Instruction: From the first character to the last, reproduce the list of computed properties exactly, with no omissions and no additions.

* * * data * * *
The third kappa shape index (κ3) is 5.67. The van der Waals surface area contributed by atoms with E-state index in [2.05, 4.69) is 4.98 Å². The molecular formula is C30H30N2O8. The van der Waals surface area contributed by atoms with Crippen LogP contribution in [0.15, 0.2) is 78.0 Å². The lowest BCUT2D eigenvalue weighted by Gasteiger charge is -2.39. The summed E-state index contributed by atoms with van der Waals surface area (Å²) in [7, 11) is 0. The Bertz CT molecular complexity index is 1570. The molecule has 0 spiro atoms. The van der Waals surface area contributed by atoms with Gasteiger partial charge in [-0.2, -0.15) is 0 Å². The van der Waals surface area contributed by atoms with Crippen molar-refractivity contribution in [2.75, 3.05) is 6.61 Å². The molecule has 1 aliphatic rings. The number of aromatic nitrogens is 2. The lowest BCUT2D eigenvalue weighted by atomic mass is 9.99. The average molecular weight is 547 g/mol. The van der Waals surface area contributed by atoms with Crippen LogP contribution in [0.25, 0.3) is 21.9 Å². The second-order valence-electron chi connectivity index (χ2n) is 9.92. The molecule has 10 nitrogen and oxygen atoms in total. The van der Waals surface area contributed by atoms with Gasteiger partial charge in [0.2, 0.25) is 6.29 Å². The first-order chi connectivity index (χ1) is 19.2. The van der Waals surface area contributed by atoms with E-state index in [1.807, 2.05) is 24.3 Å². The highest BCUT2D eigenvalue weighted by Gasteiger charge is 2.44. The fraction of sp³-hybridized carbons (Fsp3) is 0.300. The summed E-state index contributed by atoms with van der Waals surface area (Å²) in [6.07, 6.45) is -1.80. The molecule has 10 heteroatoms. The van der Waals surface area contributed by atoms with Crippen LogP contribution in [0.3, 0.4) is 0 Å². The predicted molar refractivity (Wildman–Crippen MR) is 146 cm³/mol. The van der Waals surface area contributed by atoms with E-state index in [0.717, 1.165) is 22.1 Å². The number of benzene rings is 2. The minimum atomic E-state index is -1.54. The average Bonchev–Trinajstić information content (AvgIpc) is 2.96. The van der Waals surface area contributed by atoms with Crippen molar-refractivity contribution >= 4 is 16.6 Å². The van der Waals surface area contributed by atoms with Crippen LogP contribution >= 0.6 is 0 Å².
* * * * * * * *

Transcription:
The third kappa shape index (κ3) is 5.67. The van der Waals surface area contributed by atoms with E-state index in [2.05, 4.69) is 4.98 Å². The molecular formula is C30H30N2O8. The van der Waals surface area contributed by atoms with Crippen LogP contribution in [0.15, 0.2) is 78.0 Å². The lowest BCUT2D eigenvalue weighted by Gasteiger charge is -2.39. The summed E-state index contributed by atoms with van der Waals surface area (Å²) in [7, 11) is 0. The Bertz CT molecular complexity index is 1570. The molecule has 0 spiro atoms. The van der Waals surface area contributed by atoms with Gasteiger partial charge in [-0.2, -0.15) is 0 Å². The van der Waals surface area contributed by atoms with Crippen molar-refractivity contribution in [2.75, 3.05) is 6.61 Å². The molecule has 1 aliphatic rings. The number of aromatic nitrogens is 2. The lowest BCUT2D eigenvalue weighted by atomic mass is 9.99. The average molecular weight is 547 g/mol. The van der Waals surface area contributed by atoms with Crippen LogP contribution in [0.25, 0.3) is 21.9 Å². The second-order valence-electron chi connectivity index (χ2n) is 9.92. The molecule has 10 nitrogen and oxygen atoms in total. The van der Waals surface area contributed by atoms with Gasteiger partial charge in [0.2, 0.25) is 6.29 Å². The first-order chi connectivity index (χ1) is 19.2. The van der Waals surface area contributed by atoms with E-state index in [1.807, 2.05) is 24.3 Å². The highest BCUT2D eigenvalue weighted by Gasteiger charge is 2.44. The fraction of sp³-hybridized carbons (Fsp3) is 0.300. The summed E-state index contributed by atoms with van der Waals surface area (Å²) in [6.07, 6.45) is -1.80. The molecule has 10 heteroatoms. The van der Waals surface area contributed by atoms with Crippen LogP contribution in [0.3, 0.4) is 0 Å². The predicted molar refractivity (Wildman–Crippen MR) is 146 cm³/mol. The van der Waals surface area contributed by atoms with E-state index in [0.717, 1.165) is 22.1 Å². The number of benzene rings is 2. The minimum atomic E-state index is -1.54. The average Bonchev–Trinajstić information content (AvgIpc) is 2.96. The van der Waals surface area contributed by atoms with Crippen molar-refractivity contribution >= 4 is 16.6 Å². The van der Waals surface area contributed by atoms with Crippen LogP contribution >= 0.6 is 0 Å².